“AKA Jane Roe”: Will the Real Norma McCorvey Please Stand Up?

“AKA Jane Roe”: Will the Real Norma McCorvey Please Stand Up? May 24, 2020

Halfway into AKA Jane Roe, a pro-choice activist who knew Norma McCorvey (the real name of the Roe v. Wade plaintiff) posits that being friends with her was “complicated.”

Talk about understatement.

This documentary bio of McCorvey opens with her in a nursing home and clearly in the end stages of a terminal illness, declaring she’s about to make her deathbed confession.  The film then rewinds to give her cradle-to-grave life story before returning to that alleged confession.  But ultimately I was left wondering if her final public statement was just one more con in a life full of cons.

After all, McCorvey was a rape victim until she wasn’t.  She was a pro-choice activist until she became radically anti-abortion.  She was gay until she was ex-gay.  Are you detecting a pattern?

Still worse are the intimates abandoned by McCovey along the way:  her long-term partner Connie, and the daughter raised by McCorvey’s mother (a woman she’d described earlier as a “drunk” and a “two-faced bitch”).

Norma McCorvey, as seen in “AKA Jane Roe”

And these aren’t even the major bombshells that detonate near the end of AKA Jane Roe.  At best, McCorvey comes across as a traumatized kid who matured into a narcissistic opportunist.  At worst, her life was one long scam, crying crocodile tears and changing her story for whomever was lavishing the most attention and remuneration on her.

(By the way, the more we learn about Tara Reade, the more she strikes me as most promising candidate for this year’s Norma McCorvey, another crusader for the left turned willing pawn for the right, driven by economic hardship and an unquenchable lust for the spotlight.  But I digress.)

In terms of artistic quality, AKA Jane Roe ranks as mediocre.  The music ranges from anemic Phillip Glass imitation to generic dramatic underscoring.  The reenactments, which mercifully end about 20 minutes in, are distractingly cheesy.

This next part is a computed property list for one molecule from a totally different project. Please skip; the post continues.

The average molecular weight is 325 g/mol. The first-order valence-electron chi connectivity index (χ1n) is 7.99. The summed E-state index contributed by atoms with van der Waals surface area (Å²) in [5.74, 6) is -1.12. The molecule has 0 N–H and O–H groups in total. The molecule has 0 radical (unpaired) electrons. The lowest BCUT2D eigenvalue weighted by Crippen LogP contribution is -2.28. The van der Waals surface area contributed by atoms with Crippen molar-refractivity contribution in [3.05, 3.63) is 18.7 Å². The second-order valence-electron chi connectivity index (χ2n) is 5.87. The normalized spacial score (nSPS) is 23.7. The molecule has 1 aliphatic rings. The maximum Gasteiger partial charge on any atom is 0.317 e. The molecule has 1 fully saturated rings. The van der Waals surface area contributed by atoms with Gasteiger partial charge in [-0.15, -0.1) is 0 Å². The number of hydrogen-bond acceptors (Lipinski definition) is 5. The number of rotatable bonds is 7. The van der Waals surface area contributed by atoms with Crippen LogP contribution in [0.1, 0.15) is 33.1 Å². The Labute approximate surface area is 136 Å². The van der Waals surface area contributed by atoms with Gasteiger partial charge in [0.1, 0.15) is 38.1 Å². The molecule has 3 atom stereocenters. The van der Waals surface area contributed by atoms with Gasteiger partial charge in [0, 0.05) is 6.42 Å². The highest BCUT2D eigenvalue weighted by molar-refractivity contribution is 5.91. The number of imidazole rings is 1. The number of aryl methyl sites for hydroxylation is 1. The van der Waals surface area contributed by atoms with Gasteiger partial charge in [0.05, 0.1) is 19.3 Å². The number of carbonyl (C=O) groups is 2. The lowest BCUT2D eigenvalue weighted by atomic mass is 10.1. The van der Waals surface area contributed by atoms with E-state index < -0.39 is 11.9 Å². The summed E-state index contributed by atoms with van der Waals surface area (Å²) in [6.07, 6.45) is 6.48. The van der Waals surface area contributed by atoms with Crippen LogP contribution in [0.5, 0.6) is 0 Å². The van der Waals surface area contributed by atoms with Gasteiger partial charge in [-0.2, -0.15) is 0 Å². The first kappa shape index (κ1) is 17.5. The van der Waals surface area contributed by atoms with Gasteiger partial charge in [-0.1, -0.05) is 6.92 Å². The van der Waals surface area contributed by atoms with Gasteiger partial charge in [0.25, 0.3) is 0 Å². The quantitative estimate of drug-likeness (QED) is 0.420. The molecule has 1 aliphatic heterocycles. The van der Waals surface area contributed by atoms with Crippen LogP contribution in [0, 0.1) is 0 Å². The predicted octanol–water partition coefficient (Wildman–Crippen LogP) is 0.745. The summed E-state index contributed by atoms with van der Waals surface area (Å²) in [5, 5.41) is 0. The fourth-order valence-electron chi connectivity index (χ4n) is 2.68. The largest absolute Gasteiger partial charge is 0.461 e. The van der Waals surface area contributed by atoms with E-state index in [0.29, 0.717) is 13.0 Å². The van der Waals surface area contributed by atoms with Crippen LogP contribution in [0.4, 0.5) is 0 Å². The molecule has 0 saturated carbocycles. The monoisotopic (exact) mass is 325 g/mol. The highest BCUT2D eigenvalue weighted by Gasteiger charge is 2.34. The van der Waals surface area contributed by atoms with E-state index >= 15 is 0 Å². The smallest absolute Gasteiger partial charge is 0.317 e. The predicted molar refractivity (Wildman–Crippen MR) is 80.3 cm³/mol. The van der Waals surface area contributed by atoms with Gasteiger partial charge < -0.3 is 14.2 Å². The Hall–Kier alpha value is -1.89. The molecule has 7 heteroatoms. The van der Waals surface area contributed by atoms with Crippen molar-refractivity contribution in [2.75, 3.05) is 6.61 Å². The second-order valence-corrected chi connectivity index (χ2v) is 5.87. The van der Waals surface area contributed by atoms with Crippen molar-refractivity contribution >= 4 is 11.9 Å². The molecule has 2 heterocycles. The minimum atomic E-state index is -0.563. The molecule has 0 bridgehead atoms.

Still, director Nick Sweeney does a decent job offering a chronology of this seminal chapter in late 20th Century American cultural history.  It’s fascinating to hear audio of the U.S. Supreme Court’s Roe v. Wade arguments:  before O’Connor and Ginsburg became Associate Justices, our highest court emanated a patronizing boys’ club vibe.  (Of course, it’s probably back there again, with the appointment of Justice “I Love Beer” Kavanaugh.)

For a while, though, it’s confounding as to why Sweeney jumps from McCorvey’s bio to a profile of Operation Rescue, until their chronologies interlock.  We only see Operation Rescue’s founder, Randall Terry, onscreen briefly, but we get an eyeful and earful of two other prominent members, Flip Benham and Rob Schenck.

It’s easy to write off Benham as born-again blowhard and attention-craving huckster.  You know you’re splashing in the intellectual shallows when he compares shedding one’s sexual orientation to swearing off bonbons.

Schenck is a more perplexing study.  I previously lauded him as a thoughtful evangelical for his about-face on the Second Amendment, expertly chronicled in the 2015 documentary, The Armor of LightThis go-round, his admission of complicity in the shady doings of Operation Rescue feels more like a gotcha moment than a spontaneous confession.  Despite my prior admiration for him, after AKA Jane Roe, I’m wondering if he’s just an upper-crust Flip Benham, with better taste in clothing.

After 80 minutes in the company of McCorvey, Benham, and Schenck, I felt thoroughly icky.  I’m grateful for the history lesson, but now I need a bath.

 

(AKA Jane Roe is available to stream on Hulu.)

 

(Image credit for star rating: Yasir72.multan CC BY-SA 3.0 )


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